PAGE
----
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Georgia doctor helps create digital tool to measure COVID-19 symptoms and track hot spots

The free tool asks questions about your symptoms, medical history and other risk factors, then calculates whether you should self-isolate, or seek medical attention.

ATLANTA — A tool designed to help you figure out when to stay home – and when to call your doctor – could also help hospitals figure out when a wave of patients will hit.

Dr. David Wright, an emergency medical physician at Emory, says more than 525,000 people around the world have gone online to check out C19check.com.

“It’s an educational tool, it is not a diagnostic. It will not tell you whether you have COVID or not,” Wright said.

But it can help make the Centers for Disease Control and Prevention (CDC) guidelines easier to understand. The free tool asks a few questions about your symptoms, medical history, and other risk factors. It then calculates whether you should self-isolate, call your doctor or pay a visit to the emergency room.

Wright stressed that the tool isn’t meant to replace your doctor.

RELATED: Emory Healthcare postponing elective surgeries over coronavirus

Credit: WXIA

So far, nearly 40 percent of the people using C19check.com are what Wright described as the "worried well" - those that are sick but not with symptoms related to COVID-19.

It’s crucial, he said, that their curiosity or concern doesn’t trigger a visit to the hospital where they could end up being exposed to the virus. Plus, reducing unnecessary emergency room visits saves personal protective gear for when it’s really needed and helps medical professionals focus on the cases that require more care.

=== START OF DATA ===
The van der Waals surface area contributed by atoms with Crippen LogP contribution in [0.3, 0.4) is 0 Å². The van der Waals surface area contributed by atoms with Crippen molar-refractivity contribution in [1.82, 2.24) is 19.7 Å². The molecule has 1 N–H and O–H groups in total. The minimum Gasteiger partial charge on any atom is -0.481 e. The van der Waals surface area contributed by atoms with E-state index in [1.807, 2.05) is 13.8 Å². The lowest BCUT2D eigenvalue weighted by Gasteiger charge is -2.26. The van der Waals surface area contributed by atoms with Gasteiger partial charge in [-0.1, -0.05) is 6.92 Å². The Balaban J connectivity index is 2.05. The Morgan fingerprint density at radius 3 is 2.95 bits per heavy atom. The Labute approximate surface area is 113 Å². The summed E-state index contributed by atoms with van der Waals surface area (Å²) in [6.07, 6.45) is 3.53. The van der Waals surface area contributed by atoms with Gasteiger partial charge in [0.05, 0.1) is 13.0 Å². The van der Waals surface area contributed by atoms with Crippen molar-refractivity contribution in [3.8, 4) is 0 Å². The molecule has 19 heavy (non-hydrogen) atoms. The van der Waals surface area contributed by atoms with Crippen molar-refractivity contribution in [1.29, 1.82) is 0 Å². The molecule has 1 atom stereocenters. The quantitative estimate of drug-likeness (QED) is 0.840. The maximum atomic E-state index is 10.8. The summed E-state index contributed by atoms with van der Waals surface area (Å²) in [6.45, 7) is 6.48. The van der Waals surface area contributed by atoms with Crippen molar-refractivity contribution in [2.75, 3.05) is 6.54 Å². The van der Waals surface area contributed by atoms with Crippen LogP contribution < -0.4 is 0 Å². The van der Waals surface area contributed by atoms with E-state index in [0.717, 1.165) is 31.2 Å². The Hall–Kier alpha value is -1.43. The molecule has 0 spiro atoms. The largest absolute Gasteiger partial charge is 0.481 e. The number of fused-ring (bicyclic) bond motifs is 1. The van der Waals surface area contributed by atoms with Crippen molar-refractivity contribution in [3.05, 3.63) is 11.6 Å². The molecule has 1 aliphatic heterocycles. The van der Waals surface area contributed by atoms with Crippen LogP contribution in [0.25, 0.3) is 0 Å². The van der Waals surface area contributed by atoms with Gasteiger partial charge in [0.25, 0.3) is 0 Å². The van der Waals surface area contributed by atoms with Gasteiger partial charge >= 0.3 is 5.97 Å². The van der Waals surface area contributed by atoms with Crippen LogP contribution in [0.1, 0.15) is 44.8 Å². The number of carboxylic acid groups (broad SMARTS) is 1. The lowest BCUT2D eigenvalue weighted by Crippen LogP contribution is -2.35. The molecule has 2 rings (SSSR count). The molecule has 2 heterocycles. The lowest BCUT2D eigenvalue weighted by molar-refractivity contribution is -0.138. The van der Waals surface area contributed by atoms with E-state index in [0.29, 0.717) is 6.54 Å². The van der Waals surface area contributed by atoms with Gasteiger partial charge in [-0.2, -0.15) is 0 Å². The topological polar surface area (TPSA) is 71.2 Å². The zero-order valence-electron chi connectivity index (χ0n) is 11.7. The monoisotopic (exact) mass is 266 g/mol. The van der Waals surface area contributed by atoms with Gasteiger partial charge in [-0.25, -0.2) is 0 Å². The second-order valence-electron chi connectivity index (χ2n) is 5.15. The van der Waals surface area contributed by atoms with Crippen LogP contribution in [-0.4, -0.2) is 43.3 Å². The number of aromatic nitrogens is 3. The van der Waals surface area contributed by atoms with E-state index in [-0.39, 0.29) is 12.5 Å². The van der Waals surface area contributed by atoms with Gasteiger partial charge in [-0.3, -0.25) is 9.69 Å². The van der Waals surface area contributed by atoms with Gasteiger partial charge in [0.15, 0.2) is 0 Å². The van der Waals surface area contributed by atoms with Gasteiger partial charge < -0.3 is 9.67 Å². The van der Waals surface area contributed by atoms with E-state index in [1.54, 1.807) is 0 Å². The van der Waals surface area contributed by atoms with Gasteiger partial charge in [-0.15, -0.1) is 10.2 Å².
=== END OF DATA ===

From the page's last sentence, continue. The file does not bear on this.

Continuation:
“This is an enemy that we can’t see. I’m careful to compare this to wartime or the military are using the terminology front lines, because I respect the military so much and what they do and how they really put themselves in harm’s way, but these viruses are really like the bullets. And if we’re not careful, it could kill us too. It can be a scary place to work," said Wright.

The triage tool is based on a similar program created in 2009 to help people better understand what to do during the H1N1 pandemic.

Healthcare software company Vital was already working with Emory on another project when the decision was made to shift gears. Together with the Emory Department of Emergency Medicine’s Health DesignED Center and the Office of Critical Event Preparedness and Response, they had it ready to go in just 15 days.

“It was stunning how quick we were able to do this. This company, to do social good, pivoted all of their programmers and turned them into working with us to create this application," Wright said.

Credit: WXIA

Since the triage tool launched three weeks ago, about 48,000 people have been deemed "high risk."

The program does not collect your personal information, but if you agree, it will compile symptoms by zip code.

Programmers are creating an option for those at elevated risk to get daily reminders to take the test again the next day and Wright would like to see an option where users could enter more information for research purposes.

“Where are people who have cough, fever and shortness of breath located in a general region? You see a lag of when people get infected and end up needing to be hospitalized and intensive care unit," Wright said. "That’s about a one to two-week lag. So, we can probably get a sense early of when patients all the sudden are going to start hitting the hospitals."

Wright said he believes we have to do everything we can to slow the spread and be prepared for the surge when it does come. He’s surprised, outside of news reports that we haven’t seen more campaigns to encourage people to stay at home.

“Where is the ‘We want you’ kind of sign back in World War II where we’re telling people, giving those messages from the national and the state governments to stay home. Honor social distancing," he said. "That’s how we’re going to flatten the curve and this application is to do that." 

The program can be used anywhere in the world and is available in multiple languages. The CDC also worked with Apple to create an online tool, but both denied our requests for information.  

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